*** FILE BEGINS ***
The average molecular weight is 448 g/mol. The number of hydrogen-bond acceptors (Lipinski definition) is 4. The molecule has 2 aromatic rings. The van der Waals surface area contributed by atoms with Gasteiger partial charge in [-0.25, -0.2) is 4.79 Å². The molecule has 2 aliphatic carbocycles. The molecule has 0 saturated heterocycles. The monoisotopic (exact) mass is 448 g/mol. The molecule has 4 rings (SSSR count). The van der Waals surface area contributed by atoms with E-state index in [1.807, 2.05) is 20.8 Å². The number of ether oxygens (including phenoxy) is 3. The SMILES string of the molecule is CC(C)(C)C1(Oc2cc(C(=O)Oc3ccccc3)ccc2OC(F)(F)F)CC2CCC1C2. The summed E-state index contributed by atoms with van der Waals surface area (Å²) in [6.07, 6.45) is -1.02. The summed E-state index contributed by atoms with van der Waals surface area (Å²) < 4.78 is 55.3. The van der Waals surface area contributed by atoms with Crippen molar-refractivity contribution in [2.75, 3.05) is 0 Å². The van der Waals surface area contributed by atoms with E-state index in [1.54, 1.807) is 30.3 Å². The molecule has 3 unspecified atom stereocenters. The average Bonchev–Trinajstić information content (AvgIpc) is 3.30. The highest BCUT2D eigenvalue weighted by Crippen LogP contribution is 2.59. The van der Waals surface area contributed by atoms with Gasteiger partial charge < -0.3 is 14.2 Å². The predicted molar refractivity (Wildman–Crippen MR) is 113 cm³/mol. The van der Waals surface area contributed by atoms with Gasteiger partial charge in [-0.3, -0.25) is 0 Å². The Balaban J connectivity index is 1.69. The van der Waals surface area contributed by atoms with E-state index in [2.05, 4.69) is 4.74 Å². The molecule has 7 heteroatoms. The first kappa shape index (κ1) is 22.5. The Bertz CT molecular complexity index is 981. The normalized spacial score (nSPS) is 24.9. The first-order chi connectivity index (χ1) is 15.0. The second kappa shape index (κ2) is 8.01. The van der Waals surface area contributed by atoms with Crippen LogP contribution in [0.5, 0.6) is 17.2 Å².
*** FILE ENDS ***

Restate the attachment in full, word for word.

The average molecular weight is 448 g/mol. The number of hydrogen-bond acceptors (Lipinski definition) is 4. The molecule has 2 aromatic rings. The van der Waals surface area contributed by atoms with Gasteiger partial charge in [-0.25, -0.2) is 4.79 Å². The molecule has 2 aliphatic carbocycles. The molecule has 0 saturated heterocycles. The monoisotopic (exact) mass is 448 g/mol. The molecule has 4 rings (SSSR count). The van der Waals surface area contributed by atoms with E-state index in [1.807, 2.05) is 20.8 Å². The number of ether oxygens (including phenoxy) is 3. The SMILES string of the molecule is CC(C)(C)C1(Oc2cc(C(=O)Oc3ccccc3)ccc2OC(F)(F)F)CC2CCC1C2. The summed E-state index contributed by atoms with van der Waals surface area (Å²) in [6.07, 6.45) is -1.02. The summed E-state index contributed by atoms with van der Waals surface area (Å²) < 4.78 is 55.3. The van der Waals surface area contributed by atoms with Crippen molar-refractivity contribution in [2.75, 3.05) is 0 Å². The van der Waals surface area contributed by atoms with E-state index in [1.54, 1.807) is 30.3 Å². The molecule has 3 unspecified atom stereocenters. The average Bonchev–Trinajstić information content (AvgIpc) is 3.30. The highest BCUT2D eigenvalue weighted by Crippen LogP contribution is 2.59. The van der Waals surface area contributed by atoms with Gasteiger partial charge < -0.3 is 14.2 Å². The predicted molar refractivity (Wildman–Crippen MR) is 113 cm³/mol. The van der Waals surface area contributed by atoms with Gasteiger partial charge in [-0.3, -0.25) is 0 Å². The Balaban J connectivity index is 1.69. The van der Waals surface area contributed by atoms with E-state index in [2.05, 4.69) is 4.74 Å². The molecule has 7 heteroatoms. The first kappa shape index (κ1) is 22.5. The Bertz CT molecular complexity index is 981. The normalized spacial score (nSPS) is 24.9. The first-order chi connectivity index (χ1) is 15.0. The second kappa shape index (κ2) is 8.01. The van der Waals surface area contributed by atoms with Crippen LogP contribution in [0.5, 0.6) is 17.2 Å².